Seed World

Donald Danforth Plant Science Center to Host Ag Innovation Showcase

Drones that monitor crops and send thousands of data points to software that breaks it down for farmers. Baskets of strawberries bought at the grocery store are traced to who picked them, where they were picked, and when. Greenhouse gas eliminated by recycling it into fuel or feed.

Twenty of today’s most imaginative and cutting-edge agtech startups will take to the stage to pitch their products to an audience of investors, farmers, and researchers at the 8th Annual Ag Innovation Showcase Sept. 12-14 at the Donald Danforth Plant Science Center in St. Louis, Missouri.

“The technologies showcased this year range from gene editing to bug farming,” says Rohit Shukla, CEO of Larta Institute and event co-founder. “We put the industry’s best ideas in front of people who know the next big thing when they see it.”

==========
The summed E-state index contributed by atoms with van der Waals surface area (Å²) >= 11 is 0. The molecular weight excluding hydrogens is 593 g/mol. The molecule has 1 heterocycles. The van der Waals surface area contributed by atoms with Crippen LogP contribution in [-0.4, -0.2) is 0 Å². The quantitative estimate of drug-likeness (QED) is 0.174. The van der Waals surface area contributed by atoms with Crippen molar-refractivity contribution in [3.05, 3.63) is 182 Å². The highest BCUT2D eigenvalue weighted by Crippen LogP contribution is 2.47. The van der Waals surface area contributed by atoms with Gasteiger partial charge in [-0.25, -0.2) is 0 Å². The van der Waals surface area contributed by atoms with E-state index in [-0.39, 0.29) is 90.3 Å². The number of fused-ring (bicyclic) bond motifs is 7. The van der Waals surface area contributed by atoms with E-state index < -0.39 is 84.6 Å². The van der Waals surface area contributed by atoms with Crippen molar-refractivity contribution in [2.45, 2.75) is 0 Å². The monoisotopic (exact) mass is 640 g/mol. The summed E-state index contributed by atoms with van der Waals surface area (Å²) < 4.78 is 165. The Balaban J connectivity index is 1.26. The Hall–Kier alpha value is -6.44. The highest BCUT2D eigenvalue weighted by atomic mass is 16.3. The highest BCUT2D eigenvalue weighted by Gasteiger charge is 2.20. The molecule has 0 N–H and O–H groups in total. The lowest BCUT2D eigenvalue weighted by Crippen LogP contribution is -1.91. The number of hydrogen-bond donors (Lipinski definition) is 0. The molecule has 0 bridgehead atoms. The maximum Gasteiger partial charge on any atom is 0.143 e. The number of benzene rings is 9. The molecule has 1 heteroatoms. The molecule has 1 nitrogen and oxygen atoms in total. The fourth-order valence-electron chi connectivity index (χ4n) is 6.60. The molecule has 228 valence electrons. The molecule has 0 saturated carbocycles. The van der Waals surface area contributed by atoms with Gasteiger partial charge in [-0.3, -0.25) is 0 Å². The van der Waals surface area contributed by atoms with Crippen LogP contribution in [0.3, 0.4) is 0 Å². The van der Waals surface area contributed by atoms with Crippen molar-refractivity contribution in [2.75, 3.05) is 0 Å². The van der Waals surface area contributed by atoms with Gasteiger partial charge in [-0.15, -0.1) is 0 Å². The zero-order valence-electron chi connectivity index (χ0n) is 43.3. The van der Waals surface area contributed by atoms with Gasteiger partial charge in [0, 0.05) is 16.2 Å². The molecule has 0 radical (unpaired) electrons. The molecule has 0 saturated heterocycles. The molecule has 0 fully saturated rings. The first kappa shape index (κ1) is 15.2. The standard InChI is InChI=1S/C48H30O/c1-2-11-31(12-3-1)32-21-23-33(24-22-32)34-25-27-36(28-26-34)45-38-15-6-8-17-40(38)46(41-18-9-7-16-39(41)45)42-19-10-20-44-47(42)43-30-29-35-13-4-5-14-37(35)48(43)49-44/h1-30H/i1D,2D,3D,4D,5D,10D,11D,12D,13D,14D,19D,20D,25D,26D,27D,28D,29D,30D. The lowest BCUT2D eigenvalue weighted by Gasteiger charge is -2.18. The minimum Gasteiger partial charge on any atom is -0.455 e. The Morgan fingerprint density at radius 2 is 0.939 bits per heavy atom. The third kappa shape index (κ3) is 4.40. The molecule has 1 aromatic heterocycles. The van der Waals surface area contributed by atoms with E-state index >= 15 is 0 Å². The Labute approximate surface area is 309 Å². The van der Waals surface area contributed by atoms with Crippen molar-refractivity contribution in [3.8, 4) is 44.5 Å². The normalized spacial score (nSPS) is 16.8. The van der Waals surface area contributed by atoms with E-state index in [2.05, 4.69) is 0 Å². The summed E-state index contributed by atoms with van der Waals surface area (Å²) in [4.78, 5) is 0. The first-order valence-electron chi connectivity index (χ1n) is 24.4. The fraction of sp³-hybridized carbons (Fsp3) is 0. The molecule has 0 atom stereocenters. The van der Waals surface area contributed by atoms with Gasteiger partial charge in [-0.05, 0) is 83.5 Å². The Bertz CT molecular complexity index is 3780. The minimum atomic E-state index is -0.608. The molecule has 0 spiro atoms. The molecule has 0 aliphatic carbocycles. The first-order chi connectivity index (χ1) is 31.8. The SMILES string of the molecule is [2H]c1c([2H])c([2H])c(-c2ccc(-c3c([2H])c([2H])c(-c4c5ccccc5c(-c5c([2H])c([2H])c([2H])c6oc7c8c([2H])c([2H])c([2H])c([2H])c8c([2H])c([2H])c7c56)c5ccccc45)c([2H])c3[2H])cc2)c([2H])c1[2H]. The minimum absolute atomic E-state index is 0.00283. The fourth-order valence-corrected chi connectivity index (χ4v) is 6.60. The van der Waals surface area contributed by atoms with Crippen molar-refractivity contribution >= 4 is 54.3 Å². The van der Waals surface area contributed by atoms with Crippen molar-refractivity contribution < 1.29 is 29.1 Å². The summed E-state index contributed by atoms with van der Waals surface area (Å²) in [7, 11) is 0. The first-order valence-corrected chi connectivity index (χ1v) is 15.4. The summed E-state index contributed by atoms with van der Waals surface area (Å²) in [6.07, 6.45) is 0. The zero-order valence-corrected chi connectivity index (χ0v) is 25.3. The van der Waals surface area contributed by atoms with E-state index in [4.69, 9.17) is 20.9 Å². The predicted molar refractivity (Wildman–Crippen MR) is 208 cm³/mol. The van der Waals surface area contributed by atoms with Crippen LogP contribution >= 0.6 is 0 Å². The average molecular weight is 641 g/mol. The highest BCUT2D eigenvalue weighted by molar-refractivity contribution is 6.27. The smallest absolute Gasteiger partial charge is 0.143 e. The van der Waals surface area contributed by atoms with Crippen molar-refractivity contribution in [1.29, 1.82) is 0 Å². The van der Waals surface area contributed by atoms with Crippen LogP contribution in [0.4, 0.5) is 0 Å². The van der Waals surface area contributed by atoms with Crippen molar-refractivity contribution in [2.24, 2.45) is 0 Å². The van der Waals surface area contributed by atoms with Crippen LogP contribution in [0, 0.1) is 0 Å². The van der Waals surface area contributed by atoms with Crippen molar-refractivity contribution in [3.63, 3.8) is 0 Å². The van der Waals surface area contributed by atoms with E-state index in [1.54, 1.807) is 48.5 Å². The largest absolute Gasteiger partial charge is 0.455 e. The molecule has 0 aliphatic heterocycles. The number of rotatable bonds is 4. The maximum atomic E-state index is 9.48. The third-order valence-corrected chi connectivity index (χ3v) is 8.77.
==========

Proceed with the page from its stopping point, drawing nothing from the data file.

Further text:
The companies come from around the globe with products that address the world’s toughest ag issues: water management, disease, yield, insects, weeds, distribution and automation.

“This year’s crop of innovators keeps the aim of the Showcase on point by presenting products that benefit how we grow what we eat, how we track what we eat, and what we actually eat,” says Shukla.

Out of 84 applicants, the 20 startups that rose to the top are thought to be the most novel and commercially viable. Half are from outside the United States, representing innovations from Argentina, Canada, Israel, New Zealand, Spain and the United Kingdom.

Since 2009:

  • 83 percent of companies that participated in the event found new investor leads.
  • $477 million has been raised post-Showcase by presenting companies.
  • 97 percent of the companies were introduced to new partnership opportunities.
  • Six companies have been acquired.

“We are again humbled to serve as curators of some of the world’s most forward looking new businesses. We know that some of these new businesses will one day be responsible for helping mankind solve some of its most pressing needs,” says Sam Fiorello, chief operating officer, Danforth Plant Science Center and president, Bio Research & Development Growth Park.